How can we teach our children good listening skills? They seem to have trouble paying attention to instructions and following directions. In my daughter’s case, I think she’s just defiant most of the time. As for my son, he’s very intense and tends to get so locked into television, a book, a videogame, or whatever he’s doing that it’s almost impossible to pull him away. I find that I’m repeating myself over and over again. Do you have any advice?

The best way to teach your children to listen is to change the way you communicate with them. It’s not uncommon for parents to develop ineffective communication patterns with their kids. These patterns are counterproductive in the sense that, once they’re firmly entrenched, they actually teach kids not to pay attention, to disregard instructions or commands, and to engage in defiant behavior.

How do you reverse this? The first step is to make sure you have your children’s full attention when you’re speaking to them. Never ask a child to do something or give him instructions when he’s watching TV, playing a video game, or engaged in some other kind of activity. First, turn off the TV. Then tell your child to look into your eyes. Only then will you be in a position to issue a clear, understandable command.

Second, make sure your command is backed up by a time deadline and a consequence. Don’t just say, “Johnny, I want you to turn off that TV and clean up your room.” Instead, walk over to the television set, switch if off, get your son’s full attention, and then say something like this: “Johnny, it’s 5:00 o’clock. I want you to put away all of your toys and put your dirty clothes in the hamper by 5:30. I’m going to set the kitchen timer for thirty minutes. When it rings I’ll come to check your work. If you do a good job, I’ll allow you to have an extra half-hour of video game time after dinner tonight. If you haven’t completed your work by 5:30, you won’t be able to play video games at all this evening.” For older kids, you might ask them what a reasonable consequence would be. The more they can own the consequence the better – provided of course it is appropriate to the misbehavior and “painful” enough to discourage repeat offenses. Listening to our children and asking them to be a part of developing a healthy consequence builds Asset #37: Personal Power. They are given a say into their own personal consequence and are more apt to feel valued and heard.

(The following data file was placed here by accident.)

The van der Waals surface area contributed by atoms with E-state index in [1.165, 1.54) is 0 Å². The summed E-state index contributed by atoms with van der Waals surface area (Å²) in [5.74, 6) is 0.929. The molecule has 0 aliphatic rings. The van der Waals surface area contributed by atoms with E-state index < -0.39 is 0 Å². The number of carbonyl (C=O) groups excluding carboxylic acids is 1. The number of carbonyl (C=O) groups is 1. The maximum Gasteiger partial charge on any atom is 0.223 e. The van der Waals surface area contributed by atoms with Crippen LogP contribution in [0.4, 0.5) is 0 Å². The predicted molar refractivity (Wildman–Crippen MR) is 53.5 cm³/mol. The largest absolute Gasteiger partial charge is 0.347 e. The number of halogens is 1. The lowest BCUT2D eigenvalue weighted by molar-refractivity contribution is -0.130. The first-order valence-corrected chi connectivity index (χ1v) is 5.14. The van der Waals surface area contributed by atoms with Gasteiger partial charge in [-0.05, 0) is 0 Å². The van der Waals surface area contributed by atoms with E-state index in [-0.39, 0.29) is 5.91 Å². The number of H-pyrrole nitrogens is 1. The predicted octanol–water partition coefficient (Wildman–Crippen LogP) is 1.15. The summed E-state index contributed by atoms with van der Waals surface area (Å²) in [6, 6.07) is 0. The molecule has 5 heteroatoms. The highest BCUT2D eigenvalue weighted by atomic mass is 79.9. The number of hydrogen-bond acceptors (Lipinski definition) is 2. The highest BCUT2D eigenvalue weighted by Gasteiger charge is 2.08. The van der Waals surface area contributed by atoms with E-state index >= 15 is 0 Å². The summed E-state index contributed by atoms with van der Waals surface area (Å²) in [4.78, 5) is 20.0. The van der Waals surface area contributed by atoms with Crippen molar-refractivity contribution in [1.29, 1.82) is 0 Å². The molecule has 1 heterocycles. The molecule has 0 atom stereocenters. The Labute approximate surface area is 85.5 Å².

After that, make sure you follow through with the consequence. If you don’t, you’ll be teaching your son that you don’t mean what you say. It’s not unusual for parents to plead, beg and threaten their kids with statements like, “If I have to tell you one more time, young man, you’re in big trouble!” These statements become meaningless to the child if they’re never backed up by action. Meanwhile, the parent only becomes more and more frustrated by the child’s lack of follow-through. If this pattern is allowed to continue, Mom and Dad may reach the point where they blow up in anger. In some families, this even results in physical or emotional abuse.

Dr. Russell Barkley, one of the nation’s leading experts in parent training, coined a phrase that every parent should remember: “Act, don’t yak.” In other words, if you’re trying to use words, reasons, and threats to get your child to behave, you’re setting yourself up for failure and frustration. If you want to teach a child to listen, follow instructions, and obey your commands, you need to follow through with consequences. And you need to be consistent in implementing those consequences – even when you’re tired or if your child whines, complains, or tries to talk you out of it.

Copyright © 2013.

RezilientKidz is a 501c3 educational organization created to champion the needs of children and equip parents to build thriving, healthy families.  For information on our parenting curriculum, Raising Highly Capable Kids, contact us at 855-REZ-KIDZ or 8675 Explorer Drive, Col Springs, CO 80920.
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